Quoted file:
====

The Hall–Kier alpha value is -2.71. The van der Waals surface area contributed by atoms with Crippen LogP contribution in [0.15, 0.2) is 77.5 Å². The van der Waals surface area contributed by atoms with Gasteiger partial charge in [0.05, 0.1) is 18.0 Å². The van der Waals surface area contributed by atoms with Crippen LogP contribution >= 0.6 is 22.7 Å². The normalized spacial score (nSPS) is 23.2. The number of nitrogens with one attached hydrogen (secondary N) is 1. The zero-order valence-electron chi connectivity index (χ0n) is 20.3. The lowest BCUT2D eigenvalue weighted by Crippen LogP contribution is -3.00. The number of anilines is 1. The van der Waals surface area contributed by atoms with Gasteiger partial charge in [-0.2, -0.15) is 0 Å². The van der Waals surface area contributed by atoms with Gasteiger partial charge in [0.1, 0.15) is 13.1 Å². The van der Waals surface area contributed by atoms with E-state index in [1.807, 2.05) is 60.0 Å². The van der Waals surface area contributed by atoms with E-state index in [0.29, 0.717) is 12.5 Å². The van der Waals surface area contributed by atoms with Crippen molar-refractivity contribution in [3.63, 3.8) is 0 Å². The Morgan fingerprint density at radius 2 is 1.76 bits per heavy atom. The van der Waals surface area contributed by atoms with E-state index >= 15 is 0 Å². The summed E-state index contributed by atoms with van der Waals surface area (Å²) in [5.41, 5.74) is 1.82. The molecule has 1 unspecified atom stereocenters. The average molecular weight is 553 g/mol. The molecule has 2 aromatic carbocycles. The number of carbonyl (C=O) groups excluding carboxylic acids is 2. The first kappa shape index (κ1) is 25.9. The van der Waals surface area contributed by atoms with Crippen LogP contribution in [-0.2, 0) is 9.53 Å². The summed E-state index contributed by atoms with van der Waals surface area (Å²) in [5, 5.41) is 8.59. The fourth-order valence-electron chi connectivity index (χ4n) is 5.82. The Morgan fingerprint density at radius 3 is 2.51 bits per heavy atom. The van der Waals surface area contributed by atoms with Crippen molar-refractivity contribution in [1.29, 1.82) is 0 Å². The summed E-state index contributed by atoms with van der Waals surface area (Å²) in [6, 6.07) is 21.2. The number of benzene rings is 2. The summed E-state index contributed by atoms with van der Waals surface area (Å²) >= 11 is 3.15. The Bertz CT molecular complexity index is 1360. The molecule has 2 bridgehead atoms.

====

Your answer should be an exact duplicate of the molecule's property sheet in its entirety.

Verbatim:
The Hall–Kier alpha value is -2.71. The van der Waals surface area contributed by atoms with Crippen LogP contribution in [0.15, 0.2) is 77.5 Å². The van der Waals surface area contributed by atoms with Gasteiger partial charge in [0.05, 0.1) is 18.0 Å². The van der Waals surface area contributed by atoms with Crippen LogP contribution >= 0.6 is 22.7 Å². The normalized spacial score (nSPS) is 23.2. The number of nitrogens with one attached hydrogen (secondary N) is 1. The zero-order valence-electron chi connectivity index (χ0n) is 20.3. The lowest BCUT2D eigenvalue weighted by Crippen LogP contribution is -3.00. The number of anilines is 1. The van der Waals surface area contributed by atoms with Gasteiger partial charge in [-0.2, -0.15) is 0 Å². The van der Waals surface area contributed by atoms with Gasteiger partial charge in [0.1, 0.15) is 13.1 Å². The van der Waals surface area contributed by atoms with E-state index in [1.807, 2.05) is 60.0 Å². The van der Waals surface area contributed by atoms with E-state index in [0.29, 0.717) is 12.5 Å². The van der Waals surface area contributed by atoms with Crippen molar-refractivity contribution in [3.63, 3.8) is 0 Å². The Morgan fingerprint density at radius 2 is 1.76 bits per heavy atom. The van der Waals surface area contributed by atoms with E-state index >= 15 is 0 Å². The summed E-state index contributed by atoms with van der Waals surface area (Å²) in [5.41, 5.74) is 1.82. The molecule has 1 unspecified atom stereocenters. The average molecular weight is 553 g/mol. The molecule has 2 aromatic carbocycles. The number of carbonyl (C=O) groups excluding carboxylic acids is 2. The first kappa shape index (κ1) is 25.9. The van der Waals surface area contributed by atoms with Crippen LogP contribution in [-0.2, 0) is 9.53 Å². The summed E-state index contributed by atoms with van der Waals surface area (Å²) in [5, 5.41) is 8.59. The fourth-order valence-electron chi connectivity index (χ4n) is 5.82. The Morgan fingerprint density at radius 3 is 2.51 bits per heavy atom. The van der Waals surface area contributed by atoms with Crippen molar-refractivity contribution in [1.29, 1.82) is 0 Å². The summed E-state index contributed by atoms with van der Waals surface area (Å²) in [6, 6.07) is 21.2. The number of benzene rings is 2. The summed E-state index contributed by atoms with van der Waals surface area (Å²) >= 11 is 3.15. The Bertz CT molecular complexity index is 1360. The molecule has 2 bridgehead atoms.